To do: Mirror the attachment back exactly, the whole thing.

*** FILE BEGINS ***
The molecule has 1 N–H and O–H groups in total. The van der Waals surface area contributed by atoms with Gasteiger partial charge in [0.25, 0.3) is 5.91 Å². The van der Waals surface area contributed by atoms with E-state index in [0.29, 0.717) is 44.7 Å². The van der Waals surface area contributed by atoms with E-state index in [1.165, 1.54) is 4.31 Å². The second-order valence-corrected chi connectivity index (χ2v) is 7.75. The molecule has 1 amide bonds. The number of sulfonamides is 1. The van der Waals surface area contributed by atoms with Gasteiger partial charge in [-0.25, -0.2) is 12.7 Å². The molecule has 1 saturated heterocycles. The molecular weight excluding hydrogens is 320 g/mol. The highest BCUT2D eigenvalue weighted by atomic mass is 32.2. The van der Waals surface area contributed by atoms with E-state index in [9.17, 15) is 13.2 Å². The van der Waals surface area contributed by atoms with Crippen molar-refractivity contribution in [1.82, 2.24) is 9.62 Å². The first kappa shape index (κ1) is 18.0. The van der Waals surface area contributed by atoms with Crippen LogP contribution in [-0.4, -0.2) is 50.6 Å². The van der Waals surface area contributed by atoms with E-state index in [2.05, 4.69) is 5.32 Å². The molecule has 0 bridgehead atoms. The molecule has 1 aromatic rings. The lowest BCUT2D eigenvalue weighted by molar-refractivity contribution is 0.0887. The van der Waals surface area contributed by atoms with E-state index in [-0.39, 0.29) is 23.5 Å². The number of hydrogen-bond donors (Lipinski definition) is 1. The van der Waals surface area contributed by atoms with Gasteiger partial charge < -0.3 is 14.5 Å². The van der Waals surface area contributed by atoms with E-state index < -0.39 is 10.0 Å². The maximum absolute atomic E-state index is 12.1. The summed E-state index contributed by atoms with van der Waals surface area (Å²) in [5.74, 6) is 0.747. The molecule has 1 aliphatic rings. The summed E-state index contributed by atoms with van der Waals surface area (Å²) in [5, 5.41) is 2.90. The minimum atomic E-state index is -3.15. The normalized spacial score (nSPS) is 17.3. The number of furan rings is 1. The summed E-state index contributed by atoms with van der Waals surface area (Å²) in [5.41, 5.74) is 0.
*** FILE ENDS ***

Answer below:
The molecule has 1 N–H and O–H groups in total. The van der Waals surface area contributed by atoms with Gasteiger partial charge in [0.25, 0.3) is 5.91 Å². The van der Waals surface area contributed by atoms with E-state index in [0.29, 0.717) is 44.7 Å². The van der Waals surface area contributed by atoms with E-state index in [1.165, 1.54) is 4.31 Å². The second-order valence-corrected chi connectivity index (χ2v) is 7.75. The molecule has 1 amide bonds. The number of sulfonamides is 1. The van der Waals surface area contributed by atoms with Gasteiger partial charge in [-0.25, -0.2) is 12.7 Å². The molecule has 1 saturated heterocycles. The molecular weight excluding hydrogens is 320 g/mol. The highest BCUT2D eigenvalue weighted by atomic mass is 32.2. The van der Waals surface area contributed by atoms with E-state index in [9.17, 15) is 13.2 Å². The van der Waals surface area contributed by atoms with Crippen molar-refractivity contribution in [1.82, 2.24) is 9.62 Å². The first kappa shape index (κ1) is 18.0. The van der Waals surface area contributed by atoms with Crippen LogP contribution in [-0.4, -0.2) is 50.6 Å². The van der Waals surface area contributed by atoms with E-state index in [2.05, 4.69) is 5.32 Å². The molecule has 0 bridgehead atoms. The molecule has 1 aromatic rings. The lowest BCUT2D eigenvalue weighted by molar-refractivity contribution is 0.0887. The van der Waals surface area contributed by atoms with E-state index in [-0.39, 0.29) is 23.5 Å². The number of hydrogen-bond donors (Lipinski definition) is 1. The van der Waals surface area contributed by atoms with Gasteiger partial charge < -0.3 is 14.5 Å². The van der Waals surface area contributed by atoms with E-state index < -0.39 is 10.0 Å². The maximum absolute atomic E-state index is 12.1. The summed E-state index contributed by atoms with van der Waals surface area (Å²) in [5.74, 6) is 0.747. The molecule has 1 aliphatic rings. The summed E-state index contributed by atoms with van der Waals surface area (Å²) in [5, 5.41) is 2.90. The minimum atomic E-state index is -3.15. The normalized spacial score (nSPS) is 17.3. The number of furan rings is 1. The summed E-state index contributed by atoms with van der Waals surface area (Å²) in [5.41, 5.74) is 0.